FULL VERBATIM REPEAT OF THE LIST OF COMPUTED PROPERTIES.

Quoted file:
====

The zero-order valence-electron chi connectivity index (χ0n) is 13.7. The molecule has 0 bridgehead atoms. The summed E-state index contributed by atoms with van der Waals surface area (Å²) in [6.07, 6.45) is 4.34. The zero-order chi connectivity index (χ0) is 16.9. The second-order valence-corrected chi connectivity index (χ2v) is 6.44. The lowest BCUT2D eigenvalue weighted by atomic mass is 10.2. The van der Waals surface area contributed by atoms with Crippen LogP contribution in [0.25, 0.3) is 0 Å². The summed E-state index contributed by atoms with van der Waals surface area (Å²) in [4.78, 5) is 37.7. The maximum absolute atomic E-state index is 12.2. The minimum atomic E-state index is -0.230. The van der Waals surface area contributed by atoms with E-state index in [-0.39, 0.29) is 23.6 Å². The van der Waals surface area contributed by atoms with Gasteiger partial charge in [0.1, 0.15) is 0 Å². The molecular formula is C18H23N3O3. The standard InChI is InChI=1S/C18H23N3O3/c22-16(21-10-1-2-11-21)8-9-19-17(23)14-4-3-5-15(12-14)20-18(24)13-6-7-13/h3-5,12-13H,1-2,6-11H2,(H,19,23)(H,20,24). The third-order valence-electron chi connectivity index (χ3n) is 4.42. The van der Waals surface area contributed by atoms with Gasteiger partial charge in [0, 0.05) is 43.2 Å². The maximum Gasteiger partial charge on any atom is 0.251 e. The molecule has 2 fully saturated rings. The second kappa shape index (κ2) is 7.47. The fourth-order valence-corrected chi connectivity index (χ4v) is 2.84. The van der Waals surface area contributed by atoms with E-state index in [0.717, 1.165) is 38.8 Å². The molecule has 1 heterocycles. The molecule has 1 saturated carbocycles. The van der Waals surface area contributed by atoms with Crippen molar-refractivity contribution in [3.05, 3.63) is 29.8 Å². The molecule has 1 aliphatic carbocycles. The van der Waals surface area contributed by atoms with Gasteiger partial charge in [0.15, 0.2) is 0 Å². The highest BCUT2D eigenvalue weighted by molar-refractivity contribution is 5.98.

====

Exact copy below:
The zero-order valence-electron chi connectivity index (χ0n) is 13.7. The molecule has 0 bridgehead atoms. The summed E-state index contributed by atoms with van der Waals surface area (Å²) in [6.07, 6.45) is 4.34. The zero-order chi connectivity index (χ0) is 16.9. The second-order valence-corrected chi connectivity index (χ2v) is 6.44. The lowest BCUT2D eigenvalue weighted by atomic mass is 10.2. The van der Waals surface area contributed by atoms with Crippen LogP contribution in [0.25, 0.3) is 0 Å². The summed E-state index contributed by atoms with van der Waals surface area (Å²) in [4.78, 5) is 37.7. The maximum absolute atomic E-state index is 12.2. The minimum atomic E-state index is -0.230. The van der Waals surface area contributed by atoms with E-state index in [-0.39, 0.29) is 23.6 Å². The van der Waals surface area contributed by atoms with Gasteiger partial charge in [0.1, 0.15) is 0 Å². The molecular formula is C18H23N3O3. The standard InChI is InChI=1S/C18H23N3O3/c22-16(21-10-1-2-11-21)8-9-19-17(23)14-4-3-5-15(12-14)20-18(24)13-6-7-13/h3-5,12-13H,1-2,6-11H2,(H,19,23)(H,20,24). The third-order valence-electron chi connectivity index (χ3n) is 4.42. The van der Waals surface area contributed by atoms with Gasteiger partial charge in [0, 0.05) is 43.2 Å². The maximum Gasteiger partial charge on any atom is 0.251 e. The molecule has 2 fully saturated rings. The second kappa shape index (κ2) is 7.47. The fourth-order valence-corrected chi connectivity index (χ4v) is 2.84. The van der Waals surface area contributed by atoms with E-state index in [0.717, 1.165) is 38.8 Å². The molecule has 1 heterocycles. The molecule has 1 saturated carbocycles. The van der Waals surface area contributed by atoms with Crippen molar-refractivity contribution in [3.05, 3.63) is 29.8 Å². The molecule has 1 aliphatic carbocycles. The van der Waals surface area contributed by atoms with Gasteiger partial charge in [0.15, 0.2) is 0 Å². The highest BCUT2D eigenvalue weighted by molar-refractivity contribution is 5.98.